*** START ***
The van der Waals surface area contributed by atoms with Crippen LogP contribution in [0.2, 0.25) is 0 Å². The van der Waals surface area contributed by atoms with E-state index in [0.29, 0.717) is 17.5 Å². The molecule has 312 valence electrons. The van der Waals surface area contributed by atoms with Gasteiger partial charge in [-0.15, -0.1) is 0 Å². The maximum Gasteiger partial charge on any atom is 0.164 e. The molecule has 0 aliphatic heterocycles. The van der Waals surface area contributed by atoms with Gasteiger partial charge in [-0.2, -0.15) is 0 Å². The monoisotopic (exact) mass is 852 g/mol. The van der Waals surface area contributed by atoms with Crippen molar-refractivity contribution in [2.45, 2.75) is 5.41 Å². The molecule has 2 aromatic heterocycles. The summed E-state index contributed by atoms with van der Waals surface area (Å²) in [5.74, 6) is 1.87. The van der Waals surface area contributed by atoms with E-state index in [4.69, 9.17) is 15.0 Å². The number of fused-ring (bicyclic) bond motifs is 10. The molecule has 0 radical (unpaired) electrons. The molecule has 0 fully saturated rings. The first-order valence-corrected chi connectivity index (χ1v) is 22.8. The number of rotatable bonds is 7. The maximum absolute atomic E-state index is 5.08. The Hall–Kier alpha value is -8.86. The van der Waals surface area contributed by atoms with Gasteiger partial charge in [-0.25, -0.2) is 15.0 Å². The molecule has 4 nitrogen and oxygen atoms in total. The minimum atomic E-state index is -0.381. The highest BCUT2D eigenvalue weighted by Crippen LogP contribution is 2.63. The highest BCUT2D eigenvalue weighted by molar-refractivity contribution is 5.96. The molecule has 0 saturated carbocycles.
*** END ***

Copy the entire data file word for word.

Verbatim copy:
The van der Waals surface area contributed by atoms with Crippen LogP contribution in [0.2, 0.25) is 0 Å². The van der Waals surface area contributed by atoms with E-state index in [0.29, 0.717) is 17.5 Å². The molecule has 312 valence electrons. The van der Waals surface area contributed by atoms with Gasteiger partial charge in [-0.15, -0.1) is 0 Å². The maximum Gasteiger partial charge on any atom is 0.164 e. The molecule has 0 aliphatic heterocycles. The van der Waals surface area contributed by atoms with Gasteiger partial charge in [-0.2, -0.15) is 0 Å². The monoisotopic (exact) mass is 852 g/mol. The van der Waals surface area contributed by atoms with Crippen molar-refractivity contribution in [2.45, 2.75) is 5.41 Å². The molecule has 2 aromatic heterocycles. The summed E-state index contributed by atoms with van der Waals surface area (Å²) in [5.74, 6) is 1.87. The van der Waals surface area contributed by atoms with E-state index in [4.69, 9.17) is 15.0 Å². The number of fused-ring (bicyclic) bond motifs is 10. The molecule has 0 radical (unpaired) electrons. The molecule has 0 fully saturated rings. The first-order valence-corrected chi connectivity index (χ1v) is 22.8. The number of rotatable bonds is 7. The maximum absolute atomic E-state index is 5.08. The Hall–Kier alpha value is -8.86. The van der Waals surface area contributed by atoms with Gasteiger partial charge in [-0.25, -0.2) is 15.0 Å². The molecule has 4 nitrogen and oxygen atoms in total. The minimum atomic E-state index is -0.381. The highest BCUT2D eigenvalue weighted by Crippen LogP contribution is 2.63. The highest BCUT2D eigenvalue weighted by molar-refractivity contribution is 5.96. The molecule has 0 saturated carbocycles.